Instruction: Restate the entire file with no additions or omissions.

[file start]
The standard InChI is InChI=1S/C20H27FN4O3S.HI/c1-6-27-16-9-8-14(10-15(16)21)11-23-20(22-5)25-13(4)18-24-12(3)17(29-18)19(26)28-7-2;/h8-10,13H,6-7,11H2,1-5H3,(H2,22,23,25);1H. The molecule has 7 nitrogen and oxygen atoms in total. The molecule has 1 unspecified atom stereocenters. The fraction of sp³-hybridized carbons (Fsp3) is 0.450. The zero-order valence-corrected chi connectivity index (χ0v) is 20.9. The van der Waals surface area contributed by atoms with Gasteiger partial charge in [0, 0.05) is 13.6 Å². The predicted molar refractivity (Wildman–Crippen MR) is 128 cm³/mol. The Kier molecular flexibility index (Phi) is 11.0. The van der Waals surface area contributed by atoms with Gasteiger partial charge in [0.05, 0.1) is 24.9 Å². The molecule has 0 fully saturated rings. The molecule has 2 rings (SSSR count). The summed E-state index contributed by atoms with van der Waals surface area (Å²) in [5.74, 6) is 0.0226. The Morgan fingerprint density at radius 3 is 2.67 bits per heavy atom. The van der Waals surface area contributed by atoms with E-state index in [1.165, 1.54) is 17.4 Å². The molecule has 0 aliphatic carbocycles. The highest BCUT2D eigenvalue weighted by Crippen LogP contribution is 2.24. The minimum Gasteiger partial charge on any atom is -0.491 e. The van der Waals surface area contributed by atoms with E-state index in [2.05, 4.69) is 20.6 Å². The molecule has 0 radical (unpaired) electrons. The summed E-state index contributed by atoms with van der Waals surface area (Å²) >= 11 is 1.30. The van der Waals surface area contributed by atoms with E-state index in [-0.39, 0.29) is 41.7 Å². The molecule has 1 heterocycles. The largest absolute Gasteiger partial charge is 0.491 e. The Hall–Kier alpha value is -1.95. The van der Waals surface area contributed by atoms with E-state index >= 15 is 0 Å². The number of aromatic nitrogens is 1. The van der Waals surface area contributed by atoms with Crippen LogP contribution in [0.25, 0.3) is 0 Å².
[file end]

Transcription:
The standard InChI is InChI=1S/C20H27FN4O3S.HI/c1-6-27-16-9-8-14(10-15(16)21)11-23-20(22-5)25-13(4)18-24-12(3)17(29-18)19(26)28-7-2;/h8-10,13H,6-7,11H2,1-5H3,(H2,22,23,25);1H. The molecule has 7 nitrogen and oxygen atoms in total. The molecule has 1 unspecified atom stereocenters. The fraction of sp³-hybridized carbons (Fsp3) is 0.450. The zero-order valence-corrected chi connectivity index (χ0v) is 20.9. The van der Waals surface area contributed by atoms with Gasteiger partial charge in [0, 0.05) is 13.6 Å². The predicted molar refractivity (Wildman–Crippen MR) is 128 cm³/mol. The Kier molecular flexibility index (Phi) is 11.0. The van der Waals surface area contributed by atoms with Gasteiger partial charge in [0.05, 0.1) is 24.9 Å². The molecule has 0 fully saturated rings. The molecule has 2 rings (SSSR count). The summed E-state index contributed by atoms with van der Waals surface area (Å²) in [5.74, 6) is 0.0226. The Morgan fingerprint density at radius 3 is 2.67 bits per heavy atom. The van der Waals surface area contributed by atoms with E-state index in [1.165, 1.54) is 17.4 Å². The molecule has 0 aliphatic carbocycles. The highest BCUT2D eigenvalue weighted by Crippen LogP contribution is 2.24. The minimum Gasteiger partial charge on any atom is -0.491 e. The van der Waals surface area contributed by atoms with E-state index in [2.05, 4.69) is 20.6 Å². The molecule has 0 radical (unpaired) electrons. The summed E-state index contributed by atoms with van der Waals surface area (Å²) >= 11 is 1.30. The van der Waals surface area contributed by atoms with E-state index in [-0.39, 0.29) is 41.7 Å². The molecule has 1 heterocycles. The largest absolute Gasteiger partial charge is 0.491 e. The Hall–Kier alpha value is -1.95. The van der Waals surface area contributed by atoms with E-state index >= 15 is 0 Å². The number of aromatic nitrogens is 1. The van der Waals surface area contributed by atoms with Crippen LogP contribution in [0.25, 0.3) is 0 Å².